Understanding Permaculture

The study of permaculture is relatively new, yet, it is incredibly vast and growing each year. It would be unrealistic to explain all the specificities of permaculture, so, in this blog, I will only attempt to provide a basic understanding.

What Is Permaculture

Although there is no definite definition of permaculture, David Holmren first conceived permaculture as the intersection of agriculture, landscape design, and ecology. The term was coined in the 1970s by David Holmren and Bill Mollison, who were searching for an alternative to our destructive agriculture practices.

Introduction of Monoculture

Modern agriculture is efficient, but it is also destructive in many ways. Monoculture is the cultivation of a single crop on a piece of land year after year. It is known to lead to rapid soil deterioration and increase the severity of pests and infections.

To counter the adverse effects of monoculture, modern agriculture utilizes synthetic fertilizers and pesticides, contaminating the air and local water sources. What is particularly worrying is that the typical North American eats these harmful substances daily. These chemicals are often expensive, favoring industrial-scale farms over small or personal farms.

Why is Permaculture Better?

Every year, we hear of droughts, early frosts, pests, or heat waves devastating crops somewhere in the world. Yet, natural ecosystems remain relatively unaffected.

Permaculture looks to natural ecosystems for solutions. We can find greater resilience, productivity, and sustainability by mimicking nature.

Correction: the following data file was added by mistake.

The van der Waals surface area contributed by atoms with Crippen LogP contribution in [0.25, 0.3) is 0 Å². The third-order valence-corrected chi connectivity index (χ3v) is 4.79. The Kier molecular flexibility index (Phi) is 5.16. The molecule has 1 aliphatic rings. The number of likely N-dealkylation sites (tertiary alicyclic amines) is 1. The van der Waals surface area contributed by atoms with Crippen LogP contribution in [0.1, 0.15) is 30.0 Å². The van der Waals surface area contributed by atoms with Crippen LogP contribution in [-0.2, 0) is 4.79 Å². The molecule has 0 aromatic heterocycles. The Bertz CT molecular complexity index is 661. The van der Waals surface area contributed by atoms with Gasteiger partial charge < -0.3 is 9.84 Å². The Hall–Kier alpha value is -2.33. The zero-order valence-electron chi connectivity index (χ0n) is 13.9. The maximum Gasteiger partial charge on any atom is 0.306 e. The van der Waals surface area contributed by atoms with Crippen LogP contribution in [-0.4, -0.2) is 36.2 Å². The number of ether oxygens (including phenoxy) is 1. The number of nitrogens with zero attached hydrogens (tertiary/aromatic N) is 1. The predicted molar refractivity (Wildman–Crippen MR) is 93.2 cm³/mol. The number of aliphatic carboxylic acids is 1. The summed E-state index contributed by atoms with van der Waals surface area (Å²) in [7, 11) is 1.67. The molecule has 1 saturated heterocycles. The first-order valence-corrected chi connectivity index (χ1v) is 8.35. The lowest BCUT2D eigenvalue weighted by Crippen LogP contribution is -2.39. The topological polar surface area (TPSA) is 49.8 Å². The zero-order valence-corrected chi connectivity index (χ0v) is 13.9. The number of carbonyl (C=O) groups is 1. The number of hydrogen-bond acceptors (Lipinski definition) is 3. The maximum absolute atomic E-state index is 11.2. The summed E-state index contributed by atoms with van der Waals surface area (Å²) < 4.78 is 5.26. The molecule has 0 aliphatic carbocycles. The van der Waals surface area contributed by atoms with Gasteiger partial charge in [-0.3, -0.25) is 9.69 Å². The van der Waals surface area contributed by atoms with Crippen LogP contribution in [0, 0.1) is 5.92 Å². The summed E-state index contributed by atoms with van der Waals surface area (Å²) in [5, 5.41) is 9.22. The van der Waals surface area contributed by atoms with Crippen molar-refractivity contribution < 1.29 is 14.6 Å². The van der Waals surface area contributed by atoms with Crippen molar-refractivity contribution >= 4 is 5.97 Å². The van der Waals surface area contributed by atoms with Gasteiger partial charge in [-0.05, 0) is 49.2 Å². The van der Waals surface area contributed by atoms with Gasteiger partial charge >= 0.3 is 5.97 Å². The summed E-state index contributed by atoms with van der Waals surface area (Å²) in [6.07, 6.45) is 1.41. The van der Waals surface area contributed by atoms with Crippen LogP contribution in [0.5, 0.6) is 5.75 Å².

One of the critical principles of permaculture is diversity; planting multiple species within proximity of each other, when done correctly, can increase the well-being of all the participating plants. Some plants possess traits that work perfectly together. Using complementary characteristics of different plants to create a mutually beneficial environment is known as companion planting. Companion planting can create a nearly endless web of plants that all benefit each other and create a more resilient system as a whole, much like a natural ecosystem.

Once you have established diversity in your garden, there is the possibility of reusing and repurposing. Use the trimmings from your fruit trees as mulch for your vegetables, save your food scraps, start composting to make fertilizer for your garden, save your grey water to water your garden during dry spells, and use solar energy to pump the water. An ideal permaculture farm is entirely self-sufficient.

Another essential principle of permaculture is to observe and to design to the specifics of your land. For example, consider the local climate, the direction of the wind, and the history of the land, to name a few. You can use all these variables as strengths.

One of the incredible things about permaculture is its ability to transform barren and abused land into a productive and lively place. Given the patience it needs, nature will reclaim almost any piece of land. Permaculture practices require more time than typical modern agriculture, but you can expect to see larger yields and less maintenance once you have established your agricultural ecosystem.

Modern farmers spend large amounts of money on maintenance equipment, seeds, and chemicals, so they cannot afford to skip a cycle or five to establish a permaculture system. Although farmers can take inspiration and apply specific techniques, permaculture does not typically work on a commercial scale. However, if you are looking to produce food for yourself or your local community on a small scale, there are very few reasons not to utilize permaculture.


Permaculture now encompasses much more than just agriculture. It represents a cultural movement. The principles of permaculture have evolved into biomimicry, the idea that evolution is the world’s greatest engineer. Biomimicry has given us many great inventions such as more efficient wind-turbines inspired by humpback whales and quieter trains inspired by kingfishers. For many young people, permaculture promises to reestablish our lost connection with the land and create a healthier relationship with our planet.